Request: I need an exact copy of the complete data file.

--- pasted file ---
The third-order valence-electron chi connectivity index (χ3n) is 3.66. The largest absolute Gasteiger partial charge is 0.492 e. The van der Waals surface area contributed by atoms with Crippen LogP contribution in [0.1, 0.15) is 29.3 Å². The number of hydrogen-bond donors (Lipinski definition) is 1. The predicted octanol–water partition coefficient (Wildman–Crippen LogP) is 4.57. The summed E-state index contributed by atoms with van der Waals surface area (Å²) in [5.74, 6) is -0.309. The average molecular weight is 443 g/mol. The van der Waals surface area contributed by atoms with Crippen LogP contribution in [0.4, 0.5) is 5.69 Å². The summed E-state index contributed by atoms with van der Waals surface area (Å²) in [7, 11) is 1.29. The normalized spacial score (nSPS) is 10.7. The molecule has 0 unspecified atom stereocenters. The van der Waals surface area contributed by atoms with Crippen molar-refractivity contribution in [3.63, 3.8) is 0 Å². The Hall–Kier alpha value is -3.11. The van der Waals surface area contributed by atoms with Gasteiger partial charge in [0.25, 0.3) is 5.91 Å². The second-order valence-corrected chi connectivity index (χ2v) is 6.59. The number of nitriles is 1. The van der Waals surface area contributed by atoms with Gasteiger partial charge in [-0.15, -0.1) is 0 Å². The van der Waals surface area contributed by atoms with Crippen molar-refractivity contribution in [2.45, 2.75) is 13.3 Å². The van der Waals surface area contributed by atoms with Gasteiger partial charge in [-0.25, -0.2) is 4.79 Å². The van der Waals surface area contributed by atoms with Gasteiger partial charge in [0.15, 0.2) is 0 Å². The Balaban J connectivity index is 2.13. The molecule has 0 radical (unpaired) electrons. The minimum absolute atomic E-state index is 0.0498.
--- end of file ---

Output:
The third-order valence-electron chi connectivity index (χ3n) is 3.66. The largest absolute Gasteiger partial charge is 0.492 e. The van der Waals surface area contributed by atoms with Crippen LogP contribution in [0.1, 0.15) is 29.3 Å². The number of hydrogen-bond donors (Lipinski definition) is 1. The predicted octanol–water partition coefficient (Wildman–Crippen LogP) is 4.57. The summed E-state index contributed by atoms with van der Waals surface area (Å²) in [5.74, 6) is -0.309. The average molecular weight is 443 g/mol. The van der Waals surface area contributed by atoms with Crippen LogP contribution in [0.4, 0.5) is 5.69 Å². The summed E-state index contributed by atoms with van der Waals surface area (Å²) in [7, 11) is 1.29. The normalized spacial score (nSPS) is 10.7. The molecule has 0 unspecified atom stereocenters. The van der Waals surface area contributed by atoms with Crippen molar-refractivity contribution in [3.63, 3.8) is 0 Å². The Hall–Kier alpha value is -3.11. The van der Waals surface area contributed by atoms with Gasteiger partial charge in [0.25, 0.3) is 5.91 Å². The second-order valence-corrected chi connectivity index (χ2v) is 6.59. The number of nitriles is 1. The van der Waals surface area contributed by atoms with Gasteiger partial charge in [-0.15, -0.1) is 0 Å². The van der Waals surface area contributed by atoms with Crippen molar-refractivity contribution in [2.45, 2.75) is 13.3 Å². The van der Waals surface area contributed by atoms with Gasteiger partial charge in [-0.25, -0.2) is 4.79 Å². The van der Waals surface area contributed by atoms with Gasteiger partial charge in [0.15, 0.2) is 0 Å². The Balaban J connectivity index is 2.13. The molecule has 0 radical (unpaired) electrons. The minimum absolute atomic E-state index is 0.0498.